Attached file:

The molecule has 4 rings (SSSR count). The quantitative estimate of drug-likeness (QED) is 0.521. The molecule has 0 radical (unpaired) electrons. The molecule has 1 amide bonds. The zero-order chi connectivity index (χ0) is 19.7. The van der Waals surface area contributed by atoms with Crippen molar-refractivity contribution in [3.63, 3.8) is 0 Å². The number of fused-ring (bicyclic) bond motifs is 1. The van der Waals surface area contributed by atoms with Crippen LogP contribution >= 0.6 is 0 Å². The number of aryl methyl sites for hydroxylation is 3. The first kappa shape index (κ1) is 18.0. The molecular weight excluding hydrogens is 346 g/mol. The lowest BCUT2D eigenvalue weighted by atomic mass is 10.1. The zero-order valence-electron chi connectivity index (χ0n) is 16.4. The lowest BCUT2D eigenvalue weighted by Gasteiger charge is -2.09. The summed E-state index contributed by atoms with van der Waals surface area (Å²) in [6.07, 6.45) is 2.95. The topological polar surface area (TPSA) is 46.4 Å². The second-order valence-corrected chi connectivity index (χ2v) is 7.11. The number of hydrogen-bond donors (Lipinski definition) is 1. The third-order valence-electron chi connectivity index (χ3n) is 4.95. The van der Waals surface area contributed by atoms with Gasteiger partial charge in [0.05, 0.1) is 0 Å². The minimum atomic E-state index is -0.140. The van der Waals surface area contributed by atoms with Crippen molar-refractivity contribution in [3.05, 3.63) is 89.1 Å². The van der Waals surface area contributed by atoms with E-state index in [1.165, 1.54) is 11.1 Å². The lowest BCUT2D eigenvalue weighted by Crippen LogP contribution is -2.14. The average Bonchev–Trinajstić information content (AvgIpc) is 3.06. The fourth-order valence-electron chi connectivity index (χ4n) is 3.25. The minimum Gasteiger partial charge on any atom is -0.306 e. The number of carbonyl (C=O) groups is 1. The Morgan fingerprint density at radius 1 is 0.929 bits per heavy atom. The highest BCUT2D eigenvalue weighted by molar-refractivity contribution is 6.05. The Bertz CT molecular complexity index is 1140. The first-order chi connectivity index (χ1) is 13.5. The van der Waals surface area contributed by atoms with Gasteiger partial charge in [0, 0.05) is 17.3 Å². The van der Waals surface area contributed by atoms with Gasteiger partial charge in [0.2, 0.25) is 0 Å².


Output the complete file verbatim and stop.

The molecule has 4 rings (SSSR count). The quantitative estimate of drug-likeness (QED) is 0.521. The molecule has 0 radical (unpaired) electrons. The molecule has 1 amide bonds. The zero-order chi connectivity index (χ0) is 19.7. The van der Waals surface area contributed by atoms with Crippen molar-refractivity contribution in [3.63, 3.8) is 0 Å². The number of fused-ring (bicyclic) bond motifs is 1. The van der Waals surface area contributed by atoms with Crippen LogP contribution >= 0.6 is 0 Å². The number of aryl methyl sites for hydroxylation is 3. The first kappa shape index (κ1) is 18.0. The molecular weight excluding hydrogens is 346 g/mol. The lowest BCUT2D eigenvalue weighted by atomic mass is 10.1. The zero-order valence-electron chi connectivity index (χ0n) is 16.4. The lowest BCUT2D eigenvalue weighted by Gasteiger charge is -2.09. The summed E-state index contributed by atoms with van der Waals surface area (Å²) in [6.07, 6.45) is 2.95. The topological polar surface area (TPSA) is 46.4 Å². The second-order valence-corrected chi connectivity index (χ2v) is 7.11. The number of hydrogen-bond donors (Lipinski definition) is 1. The third-order valence-electron chi connectivity index (χ3n) is 4.95. The van der Waals surface area contributed by atoms with Gasteiger partial charge in [0.05, 0.1) is 0 Å². The minimum atomic E-state index is -0.140. The van der Waals surface area contributed by atoms with Crippen molar-refractivity contribution in [3.05, 3.63) is 89.1 Å². The van der Waals surface area contributed by atoms with E-state index in [1.165, 1.54) is 11.1 Å². The lowest BCUT2D eigenvalue weighted by Crippen LogP contribution is -2.14. The average Bonchev–Trinajstić information content (AvgIpc) is 3.06. The fourth-order valence-electron chi connectivity index (χ4n) is 3.25. The minimum Gasteiger partial charge on any atom is -0.306 e. The number of carbonyl (C=O) groups is 1. The Morgan fingerprint density at radius 1 is 0.929 bits per heavy atom. The highest BCUT2D eigenvalue weighted by molar-refractivity contribution is 6.05. The Bertz CT molecular complexity index is 1140. The first-order chi connectivity index (χ1) is 13.5. The van der Waals surface area contributed by atoms with Gasteiger partial charge in [0, 0.05) is 17.3 Å². The van der Waals surface area contributed by atoms with Gasteiger partial charge in [0.2, 0.25) is 0 Å².